Australia says it won't be hosting US missile site

Australian Defence Minister Linda Reynolds said that while the locations for potential US missile bases were not yet known, Australia would not be one of them.
Australian Defence Minister Linda Reynolds said that while the locations for potential US missile bases were not yet known, Australia would not be one of them.PHOTO: EPA-EFE

SYDNEY (AP) - Australian officials confirmed on Monday (Aug 5) that their country will not be used as a base for any planned United States mid-range missiles, following talks with American officials in Sydney.

US Defence Secretary Mark Esper said at last weekend's meetings that he wanted to deploy intermediate range conventional missiles at various Asia-Pacific sites within months.

The move follows the Trump administration's withdrawal from a Cold War-era arms control treaty with Russia. It also comes in the wake of Chinese military expansion in the Asia-Pacific, and is likely to anger Beijing.

Australian Defence Minister Linda Reynolds said on Monday that while the locations for the missile bases were not yet known, Australia would not be one of them. She said Mr Esper made no such request, and no such request was expected from the US.

"I asked him directly, 'Was there any expectation of a request', and he said, 'No'," Ms Reynolds told Australian Broadcasting Corporation radio.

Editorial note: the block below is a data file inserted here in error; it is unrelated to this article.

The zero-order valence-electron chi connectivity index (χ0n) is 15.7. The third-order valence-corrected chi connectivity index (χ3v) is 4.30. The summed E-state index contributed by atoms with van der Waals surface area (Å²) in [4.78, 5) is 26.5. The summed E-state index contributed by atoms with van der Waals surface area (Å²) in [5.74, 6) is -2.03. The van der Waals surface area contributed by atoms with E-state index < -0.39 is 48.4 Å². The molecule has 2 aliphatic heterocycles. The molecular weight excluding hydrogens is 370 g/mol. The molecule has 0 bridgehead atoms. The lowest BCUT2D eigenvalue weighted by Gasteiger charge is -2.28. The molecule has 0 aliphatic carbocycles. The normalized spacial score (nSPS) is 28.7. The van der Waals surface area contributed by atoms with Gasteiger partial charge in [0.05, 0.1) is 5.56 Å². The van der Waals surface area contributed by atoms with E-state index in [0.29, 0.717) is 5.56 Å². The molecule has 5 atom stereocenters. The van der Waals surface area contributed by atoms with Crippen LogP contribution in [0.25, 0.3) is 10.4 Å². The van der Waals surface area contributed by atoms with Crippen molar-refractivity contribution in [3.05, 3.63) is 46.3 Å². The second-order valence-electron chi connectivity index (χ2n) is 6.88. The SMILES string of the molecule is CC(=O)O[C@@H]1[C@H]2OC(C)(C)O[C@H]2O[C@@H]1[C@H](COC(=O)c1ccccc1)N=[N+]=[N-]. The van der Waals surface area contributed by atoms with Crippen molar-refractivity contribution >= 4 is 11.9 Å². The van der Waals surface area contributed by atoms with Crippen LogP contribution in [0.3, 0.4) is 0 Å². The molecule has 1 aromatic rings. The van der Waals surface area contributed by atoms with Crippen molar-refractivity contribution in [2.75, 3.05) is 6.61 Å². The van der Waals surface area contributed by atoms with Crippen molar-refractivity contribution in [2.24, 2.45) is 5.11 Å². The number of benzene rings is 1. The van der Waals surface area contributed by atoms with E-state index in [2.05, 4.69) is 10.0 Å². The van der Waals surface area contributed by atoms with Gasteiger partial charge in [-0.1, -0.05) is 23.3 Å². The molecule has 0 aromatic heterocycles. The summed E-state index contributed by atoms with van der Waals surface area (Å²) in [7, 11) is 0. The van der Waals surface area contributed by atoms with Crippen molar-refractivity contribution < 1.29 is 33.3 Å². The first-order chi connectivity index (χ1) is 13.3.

Prime Minister Scott Morrison later echoed Mr Reynolds' comments that the missiles would not be based in Australia.

"It's not been asked of us, not being considered, not been put to us. I think I can rule a line under that," Mr Morrison told reporters in Brisbane on Monday.

Prior to the talks, Mr Esper said he intended to deploy intermediate range missiles in locations throughout the Asia-Pacific region. Such missiles are capable of flying about 1,000km.

The step comes after the Intermediate-range Nuclear Forces treaty - signed between the US and Russia in 1987 - expired last Friday. The US says it plans to begin testing new missiles that would have been prohibited under the accord.

"We now are free to develop that range of weapons, 500 kilometres to 5,500 kilometres, that had not been available to us from a ground-based deterrent posture," Mr Esper told reporters before the weekend meetings.

 
 

US missile ambitions in the region raise the possibility of an arms race with China, which would leave Australia in a difficult position between its most important security ally and its largest trading partner.

During the weekend meetings, Mr Esper accused China of a "disturbing pattern of aggressive behaviour" and "destabilising behaviour" in the region.

China hit back at what it called these "groundless attacks and slanders" in a statement from its embassy in Canberra.

Meanwhile, Mr Morrison also indicated that Australia could join a United States-led international effort to protect shipping in the Persian Gulf, stressing the importance of making the important trade route safer.

"It's important that we make the Straits of Hormuz safer than they currently are," he told reporters. "The purpose here is to de-escalate tensions, not to escalate them, and that has very much been the focus of the conversations we've had with our American partners."